Hidden Vigorish

Detailed Analysis of The Pittsburgh Pirates

Not the Same Old Pedro

The Pittsburgh Pirates’ 2014 season is just 17 games old, but it is already quite clear that Pedro Alvarez has become a different hitter. He is showing never before seen patience and a willingness to hit to all fields. The sample size is still small, just 75 plate appearances, but the evidence is mounting that the light has finally clicked on for Pedro. 75 trips to plate does not seem like a lot, but that is a large enough sample for some of the plate discipline numbers to be reliable. K% and Swing% have already stabilized by 75 plate appearances. Batted ball statistics are not reliable at this point, but the early numbers are trending so highly in such a positive direction that it is hard to ignore them. So let’s dig into what is different with El Toro this season thus far:
 
The new Pedro is showing patience at the plate: If it seems to you that Pedro is chasing a lot less bad pitches out of the zone, you aren’t imagining things. His O-Swing%, the percentage of pitches outside the strike zone swung at, is at a career low 27.4%. That is down from 35.2% last year. That is a significant change. And when he does swing at pitches out of the zone he is making contact with them more frequently (last season 48.7%, this season 54.2%). That indicates that not only is he chasing fewer balls, but he is also chasing fewer balls well out of zone that he has no chance of getting the bat on. All of this has led to a strikeout rate of just 24.0% this season. His career rate is over 30%. Again, that is a big improvement and the sample size is large enough to be reliable.
 
The new Pedro is willing to drive balls to the opposite field: These numbers are so stark they can’t be ignored regardless of the sample size. In 2013 Pedro hit just 62 balls to the opposite field in 150 games. This year he has already hit 19 balls the opposite way in just 17 games. At the current rate he will more than triple the number of balls he hit the opposite way last season. The Big Bull has already gone yard to the opposite field three times this season. That matches his entire total of opposite field home runs from 2013.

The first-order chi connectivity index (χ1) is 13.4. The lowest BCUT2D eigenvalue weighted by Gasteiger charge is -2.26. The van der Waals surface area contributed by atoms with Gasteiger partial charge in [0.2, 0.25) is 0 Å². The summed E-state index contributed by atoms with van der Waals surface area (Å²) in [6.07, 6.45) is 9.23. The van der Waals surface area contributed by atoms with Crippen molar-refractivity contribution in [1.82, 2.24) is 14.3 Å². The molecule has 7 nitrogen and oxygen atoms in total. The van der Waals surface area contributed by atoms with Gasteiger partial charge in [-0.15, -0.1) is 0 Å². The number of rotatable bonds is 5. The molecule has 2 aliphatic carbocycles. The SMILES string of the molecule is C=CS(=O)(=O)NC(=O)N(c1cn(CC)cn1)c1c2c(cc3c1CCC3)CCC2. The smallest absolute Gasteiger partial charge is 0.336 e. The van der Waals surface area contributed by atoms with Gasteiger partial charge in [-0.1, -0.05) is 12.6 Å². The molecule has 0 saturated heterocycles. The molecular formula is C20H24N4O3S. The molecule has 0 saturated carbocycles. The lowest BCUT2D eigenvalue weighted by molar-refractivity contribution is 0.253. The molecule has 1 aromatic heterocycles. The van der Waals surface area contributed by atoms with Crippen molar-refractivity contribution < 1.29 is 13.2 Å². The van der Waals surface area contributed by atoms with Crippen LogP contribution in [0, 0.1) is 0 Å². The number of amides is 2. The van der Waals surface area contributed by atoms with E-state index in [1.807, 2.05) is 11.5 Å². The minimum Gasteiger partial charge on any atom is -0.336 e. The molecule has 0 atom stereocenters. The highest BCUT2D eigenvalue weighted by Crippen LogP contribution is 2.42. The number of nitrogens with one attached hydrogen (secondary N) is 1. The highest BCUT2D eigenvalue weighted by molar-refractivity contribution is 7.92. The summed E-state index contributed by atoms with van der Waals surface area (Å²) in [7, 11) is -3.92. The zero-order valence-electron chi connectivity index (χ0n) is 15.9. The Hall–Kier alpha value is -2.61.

The new Pedro is getting some lift: When I gave my projections for Pedro in the off season I said the key for him to hit 40 homers was to get his fly ball rate above 40%. In the early going he has more than done that. Thus far his FB% stands at 45.7%. Keep in mind that this is a stat that should not yet be considered reliable. It takes 80 balls in play for FB% to stabilize. However, his new willingness to drive the ball the opposite direction should help him sustain an elevated FB%. There is a reason that Pedro sees so many infield shifts. When he pulls the ball it usually stays on the ground. Only 19.5% of the balls he has pulled in his career have been fly balls. But when he goes to the opposite field the numbers are almost completely flipped. Just 19.6% of the balls he has hit to the opposite field in his career have been on the ground. So staying back and driving the ball to the opposite field is paramount for Pedro to get lift on the balls he hits.
 

I can’t tell you this early in the season that Pedro won’t revert back to the same old Pedro. We still have 90% of the season to go. 17 games is not enough to completely rewrite the book on Pedro. But we have completed a nice chunk of a brand new chapter, and so far I like what has been written. The arrow is pointing up. If Pedro continues with this new approach at the plate, 2014 is going to be a career year for El Toro.
 

2 Comments

  1. Hey I really enjoyed the article. El toro is my favorite player and would love to see him stay a bucco for awhile. Any chance of that or is an automatic no because of scott boras? From what I understand he enjoys testing the free agency market. Im 17years of age and hope to one day be a general manager of an mlb team. Please if you get the chance comment back

    1. Contrary to popular opinion, being a Boras client does not make a player an automatic no when it comes to extensions that involve free agent years. Jered Weaver and Elvis Adrus are two players that Boras represents that did forego free agency to sign long term extensions. However, I think it is highly unlikely that Pedro and the Bucs will come to terms on such an agreement. Enjoy him while you can. The Pirates have him at most thru the 2016 season, and that is if he doesn’t get traded first. This isn’t necessarily a bad ting though. Alvarez has a skill set that typically doesn’t age all that gracefully. By the end of the decade he likely won’t be a very productive player.

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